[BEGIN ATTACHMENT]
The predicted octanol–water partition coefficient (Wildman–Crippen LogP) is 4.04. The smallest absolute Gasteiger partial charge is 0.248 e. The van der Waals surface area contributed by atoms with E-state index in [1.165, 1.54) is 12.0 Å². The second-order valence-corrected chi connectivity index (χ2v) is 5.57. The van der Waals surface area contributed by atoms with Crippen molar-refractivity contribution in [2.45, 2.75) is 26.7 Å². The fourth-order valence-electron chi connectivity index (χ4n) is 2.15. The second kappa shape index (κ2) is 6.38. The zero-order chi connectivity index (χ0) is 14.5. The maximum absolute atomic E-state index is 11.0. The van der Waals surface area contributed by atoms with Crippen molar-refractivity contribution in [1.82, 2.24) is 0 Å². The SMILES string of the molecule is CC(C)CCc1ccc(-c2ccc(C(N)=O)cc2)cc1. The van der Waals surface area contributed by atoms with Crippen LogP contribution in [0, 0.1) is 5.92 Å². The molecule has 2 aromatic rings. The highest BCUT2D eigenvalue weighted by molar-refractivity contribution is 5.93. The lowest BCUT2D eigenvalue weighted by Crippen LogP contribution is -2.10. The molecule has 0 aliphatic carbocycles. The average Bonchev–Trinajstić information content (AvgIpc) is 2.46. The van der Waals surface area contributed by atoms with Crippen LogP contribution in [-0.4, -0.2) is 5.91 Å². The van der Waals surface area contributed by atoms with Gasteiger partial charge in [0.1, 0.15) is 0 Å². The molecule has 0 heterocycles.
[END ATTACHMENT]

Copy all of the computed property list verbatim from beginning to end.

The predicted octanol–water partition coefficient (Wildman–Crippen LogP) is 4.04. The smallest absolute Gasteiger partial charge is 0.248 e. The van der Waals surface area contributed by atoms with E-state index in [1.165, 1.54) is 12.0 Å². The second-order valence-corrected chi connectivity index (χ2v) is 5.57. The van der Waals surface area contributed by atoms with Crippen molar-refractivity contribution in [2.45, 2.75) is 26.7 Å². The fourth-order valence-electron chi connectivity index (χ4n) is 2.15. The second kappa shape index (κ2) is 6.38. The zero-order chi connectivity index (χ0) is 14.5. The maximum absolute atomic E-state index is 11.0. The van der Waals surface area contributed by atoms with Crippen molar-refractivity contribution in [1.82, 2.24) is 0 Å². The SMILES string of the molecule is CC(C)CCc1ccc(-c2ccc(C(N)=O)cc2)cc1. The van der Waals surface area contributed by atoms with Crippen LogP contribution in [0, 0.1) is 5.92 Å². The molecule has 2 aromatic rings. The highest BCUT2D eigenvalue weighted by molar-refractivity contribution is 5.93. The lowest BCUT2D eigenvalue weighted by Crippen LogP contribution is -2.10. The molecule has 0 aliphatic carbocycles. The average Bonchev–Trinajstić information content (AvgIpc) is 2.46. The van der Waals surface area contributed by atoms with Crippen LogP contribution in [-0.4, -0.2) is 5.91 Å². The van der Waals surface area contributed by atoms with Gasteiger partial charge in [0.1, 0.15) is 0 Å². The molecule has 0 heterocycles.